Brought to you by TheJudge13 contributor Catman
TJ13 readers voted the latest instalment of the Canadian Grand Prix to be the worst race at the circuit since we started polling. Not even Sebastian Vettel’s comeback drive, Romain Grosjean’s stupidity or even the appearance of a groundhog could convince you otherwise.
2013 – TJ13 reader score – 5.98
You thought that the 2013 race not going to be remembered as a classic either, with reigning world champion Sebastian Vettel taking another dominant victory from pole position.
His victory margin was so comfortable that on the final lap he decided to try to show the world the pace he had in his pocket, as was his trademark that year. As the timing sectors started to glow purple, Red Bull race engineer Guillaume “Rocky” Roquelin decided to bring some reality to the situation by giving his driver a brief reminder… “Monaco, 1988, Senna”. Vettel wisely took the hint and backed off, not wanting to emulate the Brazilian’s crash into the barriers when dominating the field, trying to gain a psychological edge over his rival Alain Prost.
One saving grace for the show was Paul Di Resta, who put in a magnificent performance to claim seventh position after starting a lowly seventeenth on the grid. His first stint lasted a whopping 58 laps of the 70, keeping a decent pace throughout and leapfrogging his two stopping rivals.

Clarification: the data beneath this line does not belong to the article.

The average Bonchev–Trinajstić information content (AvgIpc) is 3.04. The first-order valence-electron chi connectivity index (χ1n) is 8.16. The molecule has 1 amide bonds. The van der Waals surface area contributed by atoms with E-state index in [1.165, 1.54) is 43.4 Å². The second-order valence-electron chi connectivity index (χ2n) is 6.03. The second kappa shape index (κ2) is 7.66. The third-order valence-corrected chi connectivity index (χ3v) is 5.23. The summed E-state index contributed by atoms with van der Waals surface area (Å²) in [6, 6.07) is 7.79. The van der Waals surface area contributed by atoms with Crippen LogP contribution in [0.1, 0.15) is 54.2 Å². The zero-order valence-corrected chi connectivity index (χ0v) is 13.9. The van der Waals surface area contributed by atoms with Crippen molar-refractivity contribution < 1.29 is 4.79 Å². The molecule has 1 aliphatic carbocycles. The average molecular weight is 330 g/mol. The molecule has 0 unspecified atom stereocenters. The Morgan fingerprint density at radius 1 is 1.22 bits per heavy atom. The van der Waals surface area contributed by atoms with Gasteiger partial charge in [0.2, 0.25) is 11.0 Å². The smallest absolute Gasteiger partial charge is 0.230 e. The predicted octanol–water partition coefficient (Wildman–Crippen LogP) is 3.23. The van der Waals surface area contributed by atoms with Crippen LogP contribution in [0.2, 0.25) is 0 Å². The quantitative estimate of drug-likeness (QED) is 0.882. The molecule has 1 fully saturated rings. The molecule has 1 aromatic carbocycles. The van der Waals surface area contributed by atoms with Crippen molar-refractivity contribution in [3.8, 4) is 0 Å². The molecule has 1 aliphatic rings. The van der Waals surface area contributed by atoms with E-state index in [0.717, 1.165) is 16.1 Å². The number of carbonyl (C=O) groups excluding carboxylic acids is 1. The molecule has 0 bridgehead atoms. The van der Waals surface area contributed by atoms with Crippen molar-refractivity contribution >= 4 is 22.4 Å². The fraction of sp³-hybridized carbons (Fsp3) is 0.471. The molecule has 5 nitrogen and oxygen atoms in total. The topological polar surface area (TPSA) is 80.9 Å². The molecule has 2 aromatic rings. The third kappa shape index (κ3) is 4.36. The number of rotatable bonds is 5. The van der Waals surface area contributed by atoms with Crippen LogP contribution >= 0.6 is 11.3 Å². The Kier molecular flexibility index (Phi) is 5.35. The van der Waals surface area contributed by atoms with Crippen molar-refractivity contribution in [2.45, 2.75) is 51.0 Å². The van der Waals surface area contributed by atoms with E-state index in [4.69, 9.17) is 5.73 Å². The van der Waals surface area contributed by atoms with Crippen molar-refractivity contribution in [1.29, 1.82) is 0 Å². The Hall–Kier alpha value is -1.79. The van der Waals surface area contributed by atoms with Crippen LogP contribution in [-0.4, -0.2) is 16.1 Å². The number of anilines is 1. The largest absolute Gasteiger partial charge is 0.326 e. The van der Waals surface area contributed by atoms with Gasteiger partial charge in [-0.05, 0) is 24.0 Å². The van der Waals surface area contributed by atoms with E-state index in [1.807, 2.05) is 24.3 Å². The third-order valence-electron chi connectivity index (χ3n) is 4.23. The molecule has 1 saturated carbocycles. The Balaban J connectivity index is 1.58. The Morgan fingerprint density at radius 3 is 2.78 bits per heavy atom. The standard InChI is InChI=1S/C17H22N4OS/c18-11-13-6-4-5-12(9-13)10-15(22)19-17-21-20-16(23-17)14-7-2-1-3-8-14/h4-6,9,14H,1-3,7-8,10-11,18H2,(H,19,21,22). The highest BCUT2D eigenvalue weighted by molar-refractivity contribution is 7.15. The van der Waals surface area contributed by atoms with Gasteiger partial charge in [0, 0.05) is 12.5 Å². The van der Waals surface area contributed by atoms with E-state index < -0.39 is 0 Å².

The rather dull race was unfortunately overshadowed by the death of track marshal Mark Robinson, who stumbled while assisting the mobile crane retrieve the stricken Sauber of Esteban Gutierrez. It is always worth remembering the risks the brave men and women in orange make for our enjoyment and we at TJ13 are always grateful to these passionate people.
2014 – TJ13 reader score – 8.73
Daniel Ricciardo provided some relief to the F1 fans not clad in silver during the 2014 season and Canada was the first of his three victories. Mercedes were leading but both cars suffered an almost simultaneous MGU-K failure, losing horsepower and putting additional strain on the braking systems. Hamilton, who is typically harder on his brakes, retired from the race after he cooked the rears, while Rosberg managed to work around the problem. Such was the team’s advantage in 2014, he managed to hold on to a miraculous second position.
The race ended with a huge collision between Felipe Massa and Sergio Perez, with Vettel using Jedi-like reflexes to avoid being collected in the aftermath. Massa was taken to hospital for checks after the g-force meter was triggered as he hit the wall, but both drivers emerged unscathed. Debate raged after the incident as to who was at fault, with the F1 community generally coming down hard on the Mexican for adjusting his line (albeit very subtly) through the braking zone.
2015 – TJ13 reader score – 5.12
The recipe for the most recent snore-fest was whipped up during qualifying, when Sebastian Vettel failed to get out of Q1. He was the only one who had even a slim chance of pressuring the Mercedes duo. As it turned out the Silver Arrows were able to run away with the show despite once again nursing overheating brakes and fuel consumption issues. Kimi Raikkonen, who seems unable to get on top of the current technological formula, could not even keep Valterri Bottas behind him. He spun at the hairpin in identical fashion to last year, clearly still struggling with the power delivery from his upgraded unit.